All activity counts – including housework – just up the speed!
Pace yourself and build in an easy to maintain routine, and do not go beyond realistic limitations – life does happen along the way and often gets in the way – so don’t beat yourself up if your routine stops for a while – acknowledge that life got in the way then get back on track.
5. Rest and relaxation.
As well as exercise- rest and relaxation are a vitally important part of a healthy balanced lifestyle to maintain your weight loss.
If we don’t do this we eat more for extra energy and the wrong things because we don’t have the energy to prepare fresh foods, and low moods from tiredness can lead to quick fix sugar intake. Look at your sleep patterns and put into place some time for you and some good sleep habits. Alcohol is not included in this. On the pale green leaflet I have included tips for sleeping well and stress management techniques.
6. Positive focus.
Focus on positive visualisation – see yourself at the ideal weight for your height. Do not waste time and energy focusing on what you don’t want, but focus what you do want, focus your energy on your desired goal?
Allow yourself the occasional treat – 80/20 rule – keeps you on track and free from feelings of guilt and pressure. Treat yourself to a massage, facial, reflexology once a month or once every couple of months to increase your wellbeing and to encourage the body to get rid of toxins.
It goes without saying that there are negative effects from alcohol on our weight due to the hidden calories but again, everything in moderation.
8. Have a goal.
Have a goal to work towards – this gets your motivation going and maintains it. E.g. better health, better sleep, clothes fitting better, more energy – not just a special occasion as these come to pass.
For further information about weight management and positive lifestyle changes contact me via email at firstname.lastname@example.org or call 01663 750323.
A lot of you have asked about the meaning of dreams and if they are important, so I hope to answer some of your questions here.
Freud said “dreams are the royal road to knowledge of the unconscious activities of the mind” (Freud, 1938, cited in Singer 2001).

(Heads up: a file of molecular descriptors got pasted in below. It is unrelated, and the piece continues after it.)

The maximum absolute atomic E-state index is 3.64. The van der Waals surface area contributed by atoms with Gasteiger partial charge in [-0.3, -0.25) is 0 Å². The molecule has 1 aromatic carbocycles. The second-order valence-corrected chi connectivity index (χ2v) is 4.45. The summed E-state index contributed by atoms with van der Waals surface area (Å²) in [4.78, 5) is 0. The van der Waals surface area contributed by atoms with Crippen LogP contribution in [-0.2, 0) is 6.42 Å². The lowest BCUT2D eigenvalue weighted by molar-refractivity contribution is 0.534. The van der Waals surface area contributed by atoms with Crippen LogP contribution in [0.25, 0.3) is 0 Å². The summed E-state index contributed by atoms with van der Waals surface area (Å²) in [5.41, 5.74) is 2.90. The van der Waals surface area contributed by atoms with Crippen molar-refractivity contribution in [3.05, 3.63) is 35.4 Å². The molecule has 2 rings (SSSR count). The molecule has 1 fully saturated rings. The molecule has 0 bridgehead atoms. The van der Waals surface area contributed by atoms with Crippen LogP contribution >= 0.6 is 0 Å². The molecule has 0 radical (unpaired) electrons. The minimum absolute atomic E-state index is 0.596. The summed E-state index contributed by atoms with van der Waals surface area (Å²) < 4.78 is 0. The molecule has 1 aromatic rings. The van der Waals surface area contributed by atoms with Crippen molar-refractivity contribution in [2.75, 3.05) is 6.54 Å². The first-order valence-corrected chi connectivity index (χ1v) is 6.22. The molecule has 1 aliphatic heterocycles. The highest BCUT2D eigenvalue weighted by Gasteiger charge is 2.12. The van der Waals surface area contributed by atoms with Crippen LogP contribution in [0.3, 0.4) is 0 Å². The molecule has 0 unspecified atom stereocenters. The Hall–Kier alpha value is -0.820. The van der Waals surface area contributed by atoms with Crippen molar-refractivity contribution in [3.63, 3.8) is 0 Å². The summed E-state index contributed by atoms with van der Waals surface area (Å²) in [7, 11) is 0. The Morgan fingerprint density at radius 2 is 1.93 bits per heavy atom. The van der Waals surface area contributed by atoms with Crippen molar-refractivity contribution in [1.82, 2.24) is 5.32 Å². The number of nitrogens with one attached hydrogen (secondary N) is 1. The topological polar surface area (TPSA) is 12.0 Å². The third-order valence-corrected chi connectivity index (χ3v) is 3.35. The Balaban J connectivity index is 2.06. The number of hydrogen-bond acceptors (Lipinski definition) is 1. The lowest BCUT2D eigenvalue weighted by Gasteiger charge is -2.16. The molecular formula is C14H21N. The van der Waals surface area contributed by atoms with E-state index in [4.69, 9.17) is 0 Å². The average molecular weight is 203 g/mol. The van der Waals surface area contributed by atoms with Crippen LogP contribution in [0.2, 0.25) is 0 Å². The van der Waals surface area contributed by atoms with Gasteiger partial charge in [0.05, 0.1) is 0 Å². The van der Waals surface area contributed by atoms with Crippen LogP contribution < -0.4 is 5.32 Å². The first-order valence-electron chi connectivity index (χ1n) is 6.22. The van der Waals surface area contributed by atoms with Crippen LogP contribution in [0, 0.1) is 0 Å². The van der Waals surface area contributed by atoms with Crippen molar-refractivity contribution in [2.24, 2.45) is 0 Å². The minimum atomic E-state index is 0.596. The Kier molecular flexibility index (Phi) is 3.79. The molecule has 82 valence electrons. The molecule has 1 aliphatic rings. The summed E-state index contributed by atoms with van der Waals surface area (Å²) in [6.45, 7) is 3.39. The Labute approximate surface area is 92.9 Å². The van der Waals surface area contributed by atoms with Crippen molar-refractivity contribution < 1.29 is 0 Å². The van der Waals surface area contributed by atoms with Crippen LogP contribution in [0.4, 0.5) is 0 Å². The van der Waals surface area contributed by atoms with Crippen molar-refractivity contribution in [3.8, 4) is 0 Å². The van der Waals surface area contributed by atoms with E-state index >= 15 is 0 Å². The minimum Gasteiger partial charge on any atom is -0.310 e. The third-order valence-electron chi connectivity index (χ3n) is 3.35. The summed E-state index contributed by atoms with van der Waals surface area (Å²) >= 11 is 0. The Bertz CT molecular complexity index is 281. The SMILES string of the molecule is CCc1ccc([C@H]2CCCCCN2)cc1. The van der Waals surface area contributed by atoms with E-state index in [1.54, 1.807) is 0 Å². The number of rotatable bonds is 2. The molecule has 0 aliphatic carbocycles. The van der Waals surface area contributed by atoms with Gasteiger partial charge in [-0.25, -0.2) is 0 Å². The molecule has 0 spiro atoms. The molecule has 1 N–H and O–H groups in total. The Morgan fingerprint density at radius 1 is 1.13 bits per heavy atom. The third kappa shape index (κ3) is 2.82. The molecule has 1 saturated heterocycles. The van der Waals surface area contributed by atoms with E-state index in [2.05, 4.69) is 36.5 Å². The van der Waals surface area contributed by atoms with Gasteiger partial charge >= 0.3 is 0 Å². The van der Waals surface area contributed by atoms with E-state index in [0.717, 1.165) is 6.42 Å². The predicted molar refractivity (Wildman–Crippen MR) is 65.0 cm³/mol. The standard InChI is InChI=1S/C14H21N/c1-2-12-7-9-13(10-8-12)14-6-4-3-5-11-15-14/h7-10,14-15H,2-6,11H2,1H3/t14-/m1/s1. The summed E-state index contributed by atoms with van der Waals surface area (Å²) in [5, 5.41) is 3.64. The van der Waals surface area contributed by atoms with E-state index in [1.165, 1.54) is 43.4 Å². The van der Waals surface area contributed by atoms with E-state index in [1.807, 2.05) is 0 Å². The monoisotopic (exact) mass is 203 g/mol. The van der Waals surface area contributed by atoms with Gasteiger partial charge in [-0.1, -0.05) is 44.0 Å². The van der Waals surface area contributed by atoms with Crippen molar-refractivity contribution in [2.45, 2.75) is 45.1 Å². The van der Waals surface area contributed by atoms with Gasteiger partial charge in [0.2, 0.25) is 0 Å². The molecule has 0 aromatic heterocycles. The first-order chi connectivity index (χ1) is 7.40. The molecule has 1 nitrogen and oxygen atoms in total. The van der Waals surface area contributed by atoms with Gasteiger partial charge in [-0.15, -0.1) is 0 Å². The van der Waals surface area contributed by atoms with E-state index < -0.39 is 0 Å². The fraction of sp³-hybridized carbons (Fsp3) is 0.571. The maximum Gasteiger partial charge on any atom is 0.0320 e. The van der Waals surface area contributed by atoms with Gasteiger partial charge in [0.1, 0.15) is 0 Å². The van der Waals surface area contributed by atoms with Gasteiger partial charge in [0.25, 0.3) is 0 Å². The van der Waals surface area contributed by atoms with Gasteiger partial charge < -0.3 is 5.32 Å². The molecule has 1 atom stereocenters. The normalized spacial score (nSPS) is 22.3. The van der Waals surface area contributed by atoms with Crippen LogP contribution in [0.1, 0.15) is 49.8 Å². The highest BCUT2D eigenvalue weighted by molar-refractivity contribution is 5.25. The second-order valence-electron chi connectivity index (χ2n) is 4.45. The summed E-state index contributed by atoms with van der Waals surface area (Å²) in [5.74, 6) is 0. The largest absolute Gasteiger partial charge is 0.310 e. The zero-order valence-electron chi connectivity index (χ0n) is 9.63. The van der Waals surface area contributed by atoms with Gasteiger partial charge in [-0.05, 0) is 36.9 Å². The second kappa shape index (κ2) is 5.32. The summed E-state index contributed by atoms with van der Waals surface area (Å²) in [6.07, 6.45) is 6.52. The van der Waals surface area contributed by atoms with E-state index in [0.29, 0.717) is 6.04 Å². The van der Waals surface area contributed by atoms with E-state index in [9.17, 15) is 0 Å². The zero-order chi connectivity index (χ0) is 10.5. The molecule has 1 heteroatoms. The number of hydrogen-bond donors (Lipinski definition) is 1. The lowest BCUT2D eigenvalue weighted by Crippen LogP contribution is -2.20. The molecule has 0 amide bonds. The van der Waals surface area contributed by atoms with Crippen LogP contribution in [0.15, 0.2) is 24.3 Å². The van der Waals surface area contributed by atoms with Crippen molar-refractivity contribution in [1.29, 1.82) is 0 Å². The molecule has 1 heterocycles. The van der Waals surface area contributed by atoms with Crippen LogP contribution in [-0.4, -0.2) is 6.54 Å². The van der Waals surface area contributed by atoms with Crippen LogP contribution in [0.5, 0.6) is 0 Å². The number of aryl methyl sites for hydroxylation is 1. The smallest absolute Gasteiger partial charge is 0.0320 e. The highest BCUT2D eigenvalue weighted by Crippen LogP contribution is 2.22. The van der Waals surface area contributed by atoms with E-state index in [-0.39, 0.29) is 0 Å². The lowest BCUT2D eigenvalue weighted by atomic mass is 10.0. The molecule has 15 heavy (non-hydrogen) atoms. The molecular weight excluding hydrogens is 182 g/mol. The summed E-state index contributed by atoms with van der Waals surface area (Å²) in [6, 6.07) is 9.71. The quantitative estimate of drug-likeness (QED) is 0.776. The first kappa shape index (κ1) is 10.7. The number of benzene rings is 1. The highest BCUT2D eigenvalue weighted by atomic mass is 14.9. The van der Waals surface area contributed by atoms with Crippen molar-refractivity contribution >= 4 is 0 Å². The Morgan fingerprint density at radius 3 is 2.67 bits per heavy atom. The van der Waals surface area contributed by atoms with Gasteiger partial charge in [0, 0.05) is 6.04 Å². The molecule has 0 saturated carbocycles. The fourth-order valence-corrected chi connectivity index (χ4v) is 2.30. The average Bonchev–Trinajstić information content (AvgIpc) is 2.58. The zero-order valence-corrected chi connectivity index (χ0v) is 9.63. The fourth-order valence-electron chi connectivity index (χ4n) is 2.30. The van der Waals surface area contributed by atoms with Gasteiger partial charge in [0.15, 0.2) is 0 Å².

Dream research has shown that the brain is more active during sleep than in a waking state, and several explanations have been offered for cognitive and emotional resolution, to either prevent information overload on the brain’s systems as all memories are stored, so it may be a way of sifting and filing(Crick and Mitchison 1983, cited in Singer 2001, p.187), and at an emotional level, as Freud suggested, a ‘wish fulfilment’, a resolution of and unravelling and reorganising of the day’s events that have not been fully dealt with (Evans 1984, cited in Singer 2001) therefore “The utility of the unconscious processing during dreams seems to be one of cleansing the emotional ‘residuals’ of the waking experiences”(singer 2001, p.188).
Dreams serve a useful function also in supporting an integrated approach of cognitive neuroscience and depth psychology as “The unconscious processes in dreams serve both a cognitive and emotional function. This points to the inseparability of the cognitive and emotive processes in the workings of the unconscious” (Singer, 2001, p.188).
Although my answer has been somewhat academic, I hope it has given some useful insight into what is a most intriguing, fascinating, and important part of our consciousness.
My CDs are available to buy at my classes or from my practice by arrangement. Alternatively I can send them to you by post but there will be a £2.00 P&P delivery cost – for first class recorded delivery and safe packing. Each CD is £10.00
There are five CDs titles in all:
Sleeping Well; Weight Management; Relaxation: Tranquil beach; Relaxation: Tranquil forest
Relaxation: Tranquil garden
Also, there will be new CDs available in May, so watch this space!
This months’ reading topics are varied and wide ranging but hopefully, will lead to an expansion of your knowledge and understanding of particular areas of interest.
“The extra-ordinary healing power of ordinary things” Larry Dossey MD. ISBN: 978-0-307-20990-0. This book was chosen as one of the “10 best spiritual books of 2006”. Larry Dossey M.D is the former chief of staff at Medical City Dallas. His work is inspiring and uplifting and gives a great insight to the connections between spirituality and modern medicine. “He directs our attention to simple sources of healing that have been available for centuries”
“Dreaming Reality: How Dreaming Keeps Us Sane, or Can Drive Us Mad (Paperback)” Joseph Griffin and Ivan Tyrrell. “A wonderfully fresh and stimulating view of dreaming, evolution and human functioning.” Arthur J. Deikman, MD.” ISBN: 978-1899398911
I hope you have enjoyed my May newsletter.
Please do let me know if you do not wish to receive further newsletters via post or email or you can ‘unsubscribe’ and please pass on my details if you know someone who might enjoy/benefit from the newsletters and I will include them in the next letter when I have their details. Alternatively, please forward this newsletter to anyone who may be interested.